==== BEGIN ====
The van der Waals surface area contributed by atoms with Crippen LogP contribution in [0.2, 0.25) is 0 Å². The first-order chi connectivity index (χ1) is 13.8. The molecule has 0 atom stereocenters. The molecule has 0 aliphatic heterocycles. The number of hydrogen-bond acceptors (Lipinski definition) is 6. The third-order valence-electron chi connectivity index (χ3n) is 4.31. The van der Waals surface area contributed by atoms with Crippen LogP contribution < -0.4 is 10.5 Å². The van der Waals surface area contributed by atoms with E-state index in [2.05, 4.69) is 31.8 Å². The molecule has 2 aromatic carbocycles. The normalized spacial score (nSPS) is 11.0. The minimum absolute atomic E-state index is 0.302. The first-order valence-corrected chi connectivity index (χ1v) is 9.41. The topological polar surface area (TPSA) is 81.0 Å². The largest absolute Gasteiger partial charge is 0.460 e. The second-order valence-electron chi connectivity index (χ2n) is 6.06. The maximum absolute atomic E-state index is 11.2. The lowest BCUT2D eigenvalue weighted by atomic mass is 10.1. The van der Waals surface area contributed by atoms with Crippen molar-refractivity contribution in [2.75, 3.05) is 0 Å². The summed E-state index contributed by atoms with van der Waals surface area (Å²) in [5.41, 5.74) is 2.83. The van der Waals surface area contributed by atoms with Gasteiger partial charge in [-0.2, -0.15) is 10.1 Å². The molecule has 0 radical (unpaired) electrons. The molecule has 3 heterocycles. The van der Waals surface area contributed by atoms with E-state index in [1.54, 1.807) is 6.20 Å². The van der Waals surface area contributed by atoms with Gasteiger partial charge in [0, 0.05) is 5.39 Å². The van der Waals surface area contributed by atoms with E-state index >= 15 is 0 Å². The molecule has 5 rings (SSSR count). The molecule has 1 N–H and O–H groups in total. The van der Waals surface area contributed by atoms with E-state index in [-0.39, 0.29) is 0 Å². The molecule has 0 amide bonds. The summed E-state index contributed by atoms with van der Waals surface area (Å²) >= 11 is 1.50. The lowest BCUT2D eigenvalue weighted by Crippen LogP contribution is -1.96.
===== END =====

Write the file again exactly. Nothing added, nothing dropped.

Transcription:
The van der Waals surface area contributed by atoms with Crippen LogP contribution in [0.2, 0.25) is 0 Å². The first-order chi connectivity index (χ1) is 13.8. The molecule has 0 atom stereocenters. The molecule has 0 aliphatic heterocycles. The number of hydrogen-bond acceptors (Lipinski definition) is 6. The third-order valence-electron chi connectivity index (χ3n) is 4.31. The van der Waals surface area contributed by atoms with Crippen LogP contribution < -0.4 is 10.5 Å². The van der Waals surface area contributed by atoms with E-state index in [2.05, 4.69) is 31.8 Å². The molecule has 2 aromatic carbocycles. The normalized spacial score (nSPS) is 11.0. The minimum absolute atomic E-state index is 0.302. The first-order valence-corrected chi connectivity index (χ1v) is 9.41. The topological polar surface area (TPSA) is 81.0 Å². The largest absolute Gasteiger partial charge is 0.460 e. The second-order valence-electron chi connectivity index (χ2n) is 6.06. The maximum absolute atomic E-state index is 11.2. The lowest BCUT2D eigenvalue weighted by atomic mass is 10.1. The van der Waals surface area contributed by atoms with Crippen molar-refractivity contribution in [2.75, 3.05) is 0 Å². The summed E-state index contributed by atoms with van der Waals surface area (Å²) in [5.41, 5.74) is 2.83. The van der Waals surface area contributed by atoms with Gasteiger partial charge in [-0.2, -0.15) is 10.1 Å². The molecule has 0 radical (unpaired) electrons. The molecule has 3 heterocycles. The van der Waals surface area contributed by atoms with E-state index in [1.54, 1.807) is 6.20 Å². The van der Waals surface area contributed by atoms with Gasteiger partial charge in [0, 0.05) is 5.39 Å². The van der Waals surface area contributed by atoms with E-state index >= 15 is 0 Å². The molecule has 5 rings (SSSR count). The molecule has 1 N–H and O–H groups in total. The van der Waals surface area contributed by atoms with E-state index in [-0.39, 0.29) is 0 Å². The molecule has 0 amide bonds. The summed E-state index contributed by atoms with van der Waals surface area (Å²) >= 11 is 1.50. The lowest BCUT2D eigenvalue weighted by Crippen LogP contribution is -1.96.